At the moment this is the only adjunct treatment to standard care that you can do at home and it is effective. A daily breathing exercise program may only take 5-10min daily, but it’s worth it if you are feeling short of breath all the time.
How to improve COPD and breathlessness?
There is no cure for COPD however there are things you can do to breathe easier. These are;
- Quit smoking (Visit the Quitnow website)
- Start exercising
- Attend pulmonary rehabilitation (See your Doctor for a referral)
- Start resistive breathing training* (Come and see us for an appointment)
- Get appropriate medications and remember to take those medications
- Learn to manage anxiety and stress
COPD and exercise
Exercise is a great treatment for almost all conditions and this also holds true for COPD. The benefits are that it can increase mobility, reduce chronic disease risk like heart disease and diabetes, whilst improving quality of life. Typically with breathlessness it causes the person to reduce their natural movement patterns causing them to be more and more sedentary over time.
This not only exacerbates breathlessness from lack of fitness, it also induces muscle wastage. Which, impacts on the ability of an individual to perform simple tasks around the home. A person with COPD may benefit from implementing a simple exercise program that includes the following:
- Timed hall way walking lasting 5 min bouts, with long 2-3 minutes rests in between.
Strength training such as;
- Sit to stands (squats)
- Wall push ups
- Leg extensions using ankle weights
- Shoulder presses using hand weights
- Arm curls (bicep curls) using hand weights
All of the above can be done within the home and intensity modified according the current ability and progressed over time. If you need help doing this contact us in Sydney for exercise physiology and breathing training programming.
What is resistive breathing training for COPD?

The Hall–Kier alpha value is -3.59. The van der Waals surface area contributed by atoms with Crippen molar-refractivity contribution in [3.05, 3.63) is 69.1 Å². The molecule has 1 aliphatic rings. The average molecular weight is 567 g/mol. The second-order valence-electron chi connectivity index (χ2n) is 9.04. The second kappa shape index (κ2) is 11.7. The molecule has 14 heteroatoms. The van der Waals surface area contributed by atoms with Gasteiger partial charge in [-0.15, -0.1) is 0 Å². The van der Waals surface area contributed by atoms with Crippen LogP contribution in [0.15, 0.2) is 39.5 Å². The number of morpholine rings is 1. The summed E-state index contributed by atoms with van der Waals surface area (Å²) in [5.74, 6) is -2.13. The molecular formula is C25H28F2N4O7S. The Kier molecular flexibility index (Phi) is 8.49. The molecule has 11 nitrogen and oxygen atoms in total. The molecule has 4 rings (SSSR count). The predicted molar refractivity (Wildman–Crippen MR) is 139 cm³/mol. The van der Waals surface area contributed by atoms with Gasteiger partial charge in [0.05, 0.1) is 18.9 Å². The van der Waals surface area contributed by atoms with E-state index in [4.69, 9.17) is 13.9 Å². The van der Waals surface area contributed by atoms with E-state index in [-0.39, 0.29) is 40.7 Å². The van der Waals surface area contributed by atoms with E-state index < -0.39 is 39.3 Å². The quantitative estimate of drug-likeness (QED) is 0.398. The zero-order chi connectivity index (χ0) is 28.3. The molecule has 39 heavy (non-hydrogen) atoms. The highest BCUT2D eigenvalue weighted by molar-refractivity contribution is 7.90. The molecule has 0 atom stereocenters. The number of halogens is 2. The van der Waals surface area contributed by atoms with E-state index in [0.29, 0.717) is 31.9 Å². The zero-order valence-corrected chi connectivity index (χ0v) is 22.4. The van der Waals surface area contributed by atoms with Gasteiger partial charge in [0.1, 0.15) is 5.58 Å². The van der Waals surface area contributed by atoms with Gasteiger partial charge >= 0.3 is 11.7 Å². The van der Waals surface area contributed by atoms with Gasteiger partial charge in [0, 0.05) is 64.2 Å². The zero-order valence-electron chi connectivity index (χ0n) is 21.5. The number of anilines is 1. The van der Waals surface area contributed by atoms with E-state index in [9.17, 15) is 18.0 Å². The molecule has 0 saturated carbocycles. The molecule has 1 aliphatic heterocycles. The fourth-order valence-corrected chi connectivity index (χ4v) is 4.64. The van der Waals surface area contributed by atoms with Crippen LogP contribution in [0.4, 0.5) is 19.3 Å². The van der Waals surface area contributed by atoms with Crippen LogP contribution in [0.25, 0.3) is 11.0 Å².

Resistive breathing training can reduce breathlessness (dyspnea) and teach diaphragmatic breathing. Training includes breathing through a breathing training device 30 times a day under a pre-determined pressure. With testing completed every 2 weeks to measure improvements in pulmonary function and breathing capacity.
Ultimately it’s breathing through a device that creates pressure. This pressure trains the muscles of the pulmonary system to get stronger, so your breathing becomes easier.
COPD patients typically already have strong inspiratory muscles due to the constant resistance placed on your breath. Inspiratory muscle training, trains you just above your normal capacity, improving strength further. This is useful so that your normal day-to-day activities feel easier and you are less breathless. It does not cure COPD, it makes your breathing muscles fitter and stronger.
It has been shown to improve;
- Diaphragm thickness and strength
- Diaphragm contraction speed
- Training tidal volume
- Shortness of breath
Ultimately this means you should be able to do more of the things you love like gardening, walking, and shopping, with reduced breathlessness.
What is resistive breathing training for Asthma?
For Asthma the same device is used as for the treatment of COPD, however using differing breathing paces. For Asthma inspiratory muscle training involves long slow controlled breaths under resistance using the same device.
Making inspiratory muscles stronger enables asthmatics to gain better control over their symptoms by lowering perception of breathlessness. This training is only suitable for stable asthmatic symptoms, who are well managed on medications or otherwise. It is also only suitable for those who are well aware of their asthma symptoms. If you have a low perception of breathlessness or have sudden onset of asthma symptoms that catch you off guard, then this is not the training for you.
What’s the next step?
Contact us if you need help designing and exercise program to improve your physical health and breathing. Life’s too short to be breathless.